The biotech industry wants us to see and swallow such messages, products of a spin machine they hope remains in the shadows. Smith gives us a clear vision of what they don't want us to see: a master plan by corporations to take over the control of the world's food supply. At a 1999 industry conference, a consultant from Arthur Anderson Consulting Group explained how he helped Monsanto create that plan. He asked Monsanto to describe what their ideal future looked like in 15-20 years. Monsanto executives described a world in which 100% of all commercial seeds were genetically modified and patented. Anderson worked backwards from that goal and developed the tactics to achieve it. Those tactics are laid bare in this book. Smith interviews courageous scientists and officials who were expected to fall in with the plan but wouldn't - and there are more of them than you might think -- often paying with their reputations and careers.
Sprinkled between the big GM stories are fascinating anecdotes that Smith has evidently picked up from his privileged position on the fringes of the industry. We read of a biochemist's shocked response at an industry conference to a company's vaunting of a GM tomato that looks fresh 150 days after it's picked: 'I have a problem. If this doesn't rot or decay in 150 days, then what have you done with the nutrient value?' The industry honcho refuses to answer in front of the other delegates, but leads the biochemist outside the room and says: 'We're not interested in the nutritive value. What we're interested in is if it's picked now, will a housewife buy it in 180 days?'
If such stories strike a chill into your heart, you can warm it up again by reading the inspirational chapter on how former prisoners and disruptive schoolchildren in Wisconsin turned their lives around JUST by changing their diet. Out go the junk foods, in come the fresh unprocessed foods. One judge even 'sentences' new probationers to the healthy diet, warning them that if they don't stick to it they'll be back in trouble, and then it'll be jail. One previously violent school has seen no incidents of weapons, drugs, suicides, dropouts or expulsions in the five years since it put its students on the program. The story shows that the sort of people we become and the sort of societies we inhabit depend heavily on the quality of the food we eat. All the more reason for genetic engineers and their friends in government to take responsibility and end their insane acts of terror against our food.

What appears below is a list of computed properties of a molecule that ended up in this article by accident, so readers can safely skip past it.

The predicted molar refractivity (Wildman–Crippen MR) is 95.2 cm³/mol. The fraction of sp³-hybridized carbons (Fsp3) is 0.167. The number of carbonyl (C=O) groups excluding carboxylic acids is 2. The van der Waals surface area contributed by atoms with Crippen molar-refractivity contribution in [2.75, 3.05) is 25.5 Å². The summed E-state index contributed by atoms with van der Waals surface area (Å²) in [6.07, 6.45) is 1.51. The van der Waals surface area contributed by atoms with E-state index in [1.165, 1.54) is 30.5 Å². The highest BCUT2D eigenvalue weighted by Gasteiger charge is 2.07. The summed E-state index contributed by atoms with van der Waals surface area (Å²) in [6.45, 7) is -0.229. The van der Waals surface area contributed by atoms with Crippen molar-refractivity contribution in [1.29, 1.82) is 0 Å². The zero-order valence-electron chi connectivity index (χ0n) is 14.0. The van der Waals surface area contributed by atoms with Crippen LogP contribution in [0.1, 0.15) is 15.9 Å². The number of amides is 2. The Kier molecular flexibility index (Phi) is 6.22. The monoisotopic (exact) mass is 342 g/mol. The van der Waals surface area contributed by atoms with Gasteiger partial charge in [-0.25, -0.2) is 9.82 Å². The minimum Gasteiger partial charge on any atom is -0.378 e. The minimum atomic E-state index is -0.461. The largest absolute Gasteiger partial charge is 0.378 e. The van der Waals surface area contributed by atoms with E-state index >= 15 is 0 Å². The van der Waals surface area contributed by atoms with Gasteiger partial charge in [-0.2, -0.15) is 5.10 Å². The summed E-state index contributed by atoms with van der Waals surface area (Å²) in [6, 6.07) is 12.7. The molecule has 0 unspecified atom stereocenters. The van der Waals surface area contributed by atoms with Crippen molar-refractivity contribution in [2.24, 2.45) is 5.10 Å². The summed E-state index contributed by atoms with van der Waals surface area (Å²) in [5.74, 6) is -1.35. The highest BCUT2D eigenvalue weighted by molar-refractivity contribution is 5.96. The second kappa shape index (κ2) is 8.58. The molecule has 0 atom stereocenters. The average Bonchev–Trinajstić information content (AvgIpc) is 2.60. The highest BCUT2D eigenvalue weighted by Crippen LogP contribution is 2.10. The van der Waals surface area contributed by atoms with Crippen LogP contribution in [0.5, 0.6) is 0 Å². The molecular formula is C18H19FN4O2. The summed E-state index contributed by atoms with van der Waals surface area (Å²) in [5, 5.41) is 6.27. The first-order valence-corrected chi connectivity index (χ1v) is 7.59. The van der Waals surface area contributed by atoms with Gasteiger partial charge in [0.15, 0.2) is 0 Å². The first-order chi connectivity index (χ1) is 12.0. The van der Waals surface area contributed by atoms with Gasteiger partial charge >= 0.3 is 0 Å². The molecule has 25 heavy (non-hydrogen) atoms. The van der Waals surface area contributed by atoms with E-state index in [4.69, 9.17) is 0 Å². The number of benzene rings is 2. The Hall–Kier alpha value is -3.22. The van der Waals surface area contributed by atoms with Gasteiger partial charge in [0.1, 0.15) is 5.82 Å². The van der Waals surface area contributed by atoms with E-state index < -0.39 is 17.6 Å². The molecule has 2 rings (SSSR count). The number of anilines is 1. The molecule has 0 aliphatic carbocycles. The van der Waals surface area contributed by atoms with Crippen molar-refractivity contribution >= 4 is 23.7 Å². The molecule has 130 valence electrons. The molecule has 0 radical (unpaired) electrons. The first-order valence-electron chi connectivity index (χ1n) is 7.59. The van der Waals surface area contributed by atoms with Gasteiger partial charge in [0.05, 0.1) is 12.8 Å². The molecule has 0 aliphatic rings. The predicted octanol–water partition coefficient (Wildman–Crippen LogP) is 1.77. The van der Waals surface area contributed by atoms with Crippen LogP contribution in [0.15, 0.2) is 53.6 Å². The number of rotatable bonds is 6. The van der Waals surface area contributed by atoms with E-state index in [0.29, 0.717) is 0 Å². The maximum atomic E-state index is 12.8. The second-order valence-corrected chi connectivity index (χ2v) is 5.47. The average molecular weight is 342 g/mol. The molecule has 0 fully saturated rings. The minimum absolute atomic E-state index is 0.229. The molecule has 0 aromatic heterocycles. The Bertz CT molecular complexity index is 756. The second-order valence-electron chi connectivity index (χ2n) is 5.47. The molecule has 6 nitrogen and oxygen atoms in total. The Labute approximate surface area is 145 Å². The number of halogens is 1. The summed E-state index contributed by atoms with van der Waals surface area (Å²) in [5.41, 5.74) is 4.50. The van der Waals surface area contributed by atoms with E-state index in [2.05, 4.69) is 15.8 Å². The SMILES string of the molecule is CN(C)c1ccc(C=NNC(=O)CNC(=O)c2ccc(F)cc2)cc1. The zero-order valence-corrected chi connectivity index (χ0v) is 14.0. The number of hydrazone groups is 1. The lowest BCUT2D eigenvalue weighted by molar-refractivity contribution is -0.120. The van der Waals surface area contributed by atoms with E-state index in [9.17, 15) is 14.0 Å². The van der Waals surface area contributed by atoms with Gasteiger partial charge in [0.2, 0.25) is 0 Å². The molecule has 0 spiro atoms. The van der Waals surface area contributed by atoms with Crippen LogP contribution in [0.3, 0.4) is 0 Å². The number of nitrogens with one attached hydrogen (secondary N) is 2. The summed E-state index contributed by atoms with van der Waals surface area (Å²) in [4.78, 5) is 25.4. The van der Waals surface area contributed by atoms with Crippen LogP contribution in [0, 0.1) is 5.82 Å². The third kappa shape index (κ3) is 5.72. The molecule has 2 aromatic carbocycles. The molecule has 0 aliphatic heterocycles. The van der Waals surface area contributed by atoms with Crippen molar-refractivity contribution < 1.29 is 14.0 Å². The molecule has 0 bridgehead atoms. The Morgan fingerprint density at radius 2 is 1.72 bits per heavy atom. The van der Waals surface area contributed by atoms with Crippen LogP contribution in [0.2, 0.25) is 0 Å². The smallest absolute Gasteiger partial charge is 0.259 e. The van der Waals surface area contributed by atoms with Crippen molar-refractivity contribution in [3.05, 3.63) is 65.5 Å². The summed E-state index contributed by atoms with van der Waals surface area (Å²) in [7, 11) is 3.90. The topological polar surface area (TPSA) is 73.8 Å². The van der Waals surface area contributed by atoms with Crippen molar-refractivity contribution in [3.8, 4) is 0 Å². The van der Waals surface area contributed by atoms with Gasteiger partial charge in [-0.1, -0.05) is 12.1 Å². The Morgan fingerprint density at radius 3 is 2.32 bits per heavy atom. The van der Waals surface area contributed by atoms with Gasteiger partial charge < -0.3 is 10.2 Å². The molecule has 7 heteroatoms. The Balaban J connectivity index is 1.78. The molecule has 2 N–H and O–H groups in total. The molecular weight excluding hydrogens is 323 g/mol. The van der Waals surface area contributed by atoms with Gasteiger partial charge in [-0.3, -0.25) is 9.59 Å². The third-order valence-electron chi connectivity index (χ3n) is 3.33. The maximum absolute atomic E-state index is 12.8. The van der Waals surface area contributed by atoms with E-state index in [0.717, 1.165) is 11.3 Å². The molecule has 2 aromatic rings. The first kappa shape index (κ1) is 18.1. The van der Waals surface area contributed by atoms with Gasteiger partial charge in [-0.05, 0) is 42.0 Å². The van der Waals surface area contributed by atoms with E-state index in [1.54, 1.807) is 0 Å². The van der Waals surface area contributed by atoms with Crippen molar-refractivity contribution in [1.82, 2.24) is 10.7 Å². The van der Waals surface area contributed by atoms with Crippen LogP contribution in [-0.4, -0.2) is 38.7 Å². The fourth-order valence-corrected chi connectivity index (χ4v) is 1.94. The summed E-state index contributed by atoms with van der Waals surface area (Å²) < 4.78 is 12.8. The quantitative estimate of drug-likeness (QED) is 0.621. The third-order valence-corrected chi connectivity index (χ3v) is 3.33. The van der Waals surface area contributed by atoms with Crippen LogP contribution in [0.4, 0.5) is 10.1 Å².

Whether you know nothing, a little, or a lot about GM, Seeds of Deception is one book you cannot afford to pass over. You can lend it to your parents, your friends, the local farmer, your Member of Parliament and even your doctor in confidence that they will emerge informed and immunised against all the lies they will hear about the 'safety' of GM foods.